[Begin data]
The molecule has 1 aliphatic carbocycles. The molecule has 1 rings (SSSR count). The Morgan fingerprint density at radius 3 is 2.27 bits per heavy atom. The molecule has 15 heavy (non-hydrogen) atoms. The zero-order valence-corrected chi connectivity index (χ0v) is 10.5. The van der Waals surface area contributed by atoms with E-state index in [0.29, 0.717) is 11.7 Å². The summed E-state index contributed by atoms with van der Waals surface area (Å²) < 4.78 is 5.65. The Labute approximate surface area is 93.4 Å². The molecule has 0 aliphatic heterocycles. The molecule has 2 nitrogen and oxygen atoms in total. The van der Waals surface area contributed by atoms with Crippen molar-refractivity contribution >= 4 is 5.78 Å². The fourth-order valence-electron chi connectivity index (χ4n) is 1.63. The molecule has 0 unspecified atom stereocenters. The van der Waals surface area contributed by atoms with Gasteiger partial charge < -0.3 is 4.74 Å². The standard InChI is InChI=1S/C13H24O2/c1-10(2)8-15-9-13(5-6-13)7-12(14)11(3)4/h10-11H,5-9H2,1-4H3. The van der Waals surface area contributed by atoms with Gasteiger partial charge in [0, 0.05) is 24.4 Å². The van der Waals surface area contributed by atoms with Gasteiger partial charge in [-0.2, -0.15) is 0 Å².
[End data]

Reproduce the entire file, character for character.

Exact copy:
The molecule has 1 aliphatic carbocycles. The molecule has 1 rings (SSSR count). The Morgan fingerprint density at radius 3 is 2.27 bits per heavy atom. The molecule has 15 heavy (non-hydrogen) atoms. The zero-order valence-corrected chi connectivity index (χ0v) is 10.5. The van der Waals surface area contributed by atoms with E-state index in [0.29, 0.717) is 11.7 Å². The summed E-state index contributed by atoms with van der Waals surface area (Å²) < 4.78 is 5.65. The Labute approximate surface area is 93.4 Å². The molecule has 0 aliphatic heterocycles. The molecule has 2 nitrogen and oxygen atoms in total. The van der Waals surface area contributed by atoms with Crippen molar-refractivity contribution >= 4 is 5.78 Å². The fourth-order valence-electron chi connectivity index (χ4n) is 1.63. The molecule has 0 unspecified atom stereocenters. The van der Waals surface area contributed by atoms with Gasteiger partial charge < -0.3 is 4.74 Å². The standard InChI is InChI=1S/C13H24O2/c1-10(2)8-15-9-13(5-6-13)7-12(14)11(3)4/h10-11H,5-9H2,1-4H3. The van der Waals surface area contributed by atoms with Gasteiger partial charge in [0, 0.05) is 24.4 Å². The van der Waals surface area contributed by atoms with Gasteiger partial charge in [-0.2, -0.15) is 0 Å².